Credit: The Good, the Bad and (Also Bad) the Invisible

Some 26 million Americans lack a credit file, which has an impact that goes beyond difficulty accessing loans. Here's the problem.

Credit: The Good, the Bad and (Also Bad) the Invisible Photo (cc) by StockMonkeys.com

No credit history can sometimes be as difficult to deal with as bad credit.

A new report reveals the challenges 1 in 10 American consumers face because they have no credit history on file, which puts them in a bad position when trying to be approved for a loan or a credit card, and can even hurt their chances of landing a job or rental housing.

According to the Consumer Financial Protection Bureau, 26 million Americans, including a disproportionate number of young adults, Black, Hispanic, and low-income consumers, are “credit invisible,” meaning they have no credit histories with the big credit reporting agencies (Equifax, Experian and TransUnion).

About 19 million more Americans have a limited amount of credit history, but not enough to determine a score.

“A limited credit history can create real barriers for consumers looking to access the credit that is often so essential to meaningful opportunity—to get an education, start a business, or buy a house,” CFPB director Richard Cordray said in a statement:

Credit history, which may contain information about credit card bills, student loans, bank loans, car loans and mortgages, is used to determine how likely consumers are to repay debt. So creditors rely heavily on credit reports when making decisions about granting credit or setting interest rates on a loan.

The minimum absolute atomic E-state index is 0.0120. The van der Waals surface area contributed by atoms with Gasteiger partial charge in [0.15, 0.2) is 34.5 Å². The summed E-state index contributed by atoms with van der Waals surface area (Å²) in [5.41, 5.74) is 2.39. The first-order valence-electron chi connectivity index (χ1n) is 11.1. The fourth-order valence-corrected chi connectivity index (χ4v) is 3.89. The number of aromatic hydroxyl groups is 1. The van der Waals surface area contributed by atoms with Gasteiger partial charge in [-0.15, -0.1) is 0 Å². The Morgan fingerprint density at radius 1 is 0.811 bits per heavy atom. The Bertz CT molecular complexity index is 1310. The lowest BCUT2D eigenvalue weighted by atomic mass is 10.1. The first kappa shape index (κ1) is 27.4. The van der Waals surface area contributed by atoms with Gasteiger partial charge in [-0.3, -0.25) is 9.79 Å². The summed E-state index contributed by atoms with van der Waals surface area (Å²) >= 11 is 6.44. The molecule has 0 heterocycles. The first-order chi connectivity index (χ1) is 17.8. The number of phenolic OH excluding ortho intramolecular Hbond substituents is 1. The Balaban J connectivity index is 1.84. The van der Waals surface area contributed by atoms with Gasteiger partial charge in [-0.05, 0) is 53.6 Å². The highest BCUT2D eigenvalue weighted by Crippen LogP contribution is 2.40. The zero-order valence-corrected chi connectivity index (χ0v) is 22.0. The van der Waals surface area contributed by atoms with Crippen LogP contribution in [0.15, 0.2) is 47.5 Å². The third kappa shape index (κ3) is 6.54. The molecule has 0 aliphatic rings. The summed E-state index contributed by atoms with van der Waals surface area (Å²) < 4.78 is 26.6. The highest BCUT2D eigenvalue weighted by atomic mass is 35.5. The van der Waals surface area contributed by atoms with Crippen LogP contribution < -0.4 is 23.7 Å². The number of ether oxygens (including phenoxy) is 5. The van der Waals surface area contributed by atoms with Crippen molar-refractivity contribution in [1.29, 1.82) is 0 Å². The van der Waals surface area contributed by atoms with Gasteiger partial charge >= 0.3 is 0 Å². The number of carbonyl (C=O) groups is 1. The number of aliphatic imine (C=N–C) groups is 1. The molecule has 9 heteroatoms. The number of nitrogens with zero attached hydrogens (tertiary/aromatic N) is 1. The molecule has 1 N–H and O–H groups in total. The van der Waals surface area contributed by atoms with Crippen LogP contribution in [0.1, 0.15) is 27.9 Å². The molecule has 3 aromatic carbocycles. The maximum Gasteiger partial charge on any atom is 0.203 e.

Cordray said:

When consumers do not have a credit report, or have too little information to have a credit score, the impact on their lives can be profound. It can preclude them from accessing credit and taking advantage of certain opportunities. And given that we found that consumers in low-income neighborhoods are more likely to be credit invisible or unscored, this may be limiting opportunities for some of the most economically vulnerable consumers.

Are you lacking a credit history? Check out “7 Ways to Build Your Credit Score Without a Credit Card.”

You can also find more tips here, “5 Steps to Build a Credit Score From Scratch.”

Have you struggled to build a good credit history? Share your experiences below or on our Facebook page. And share this article with your Facebook friends.

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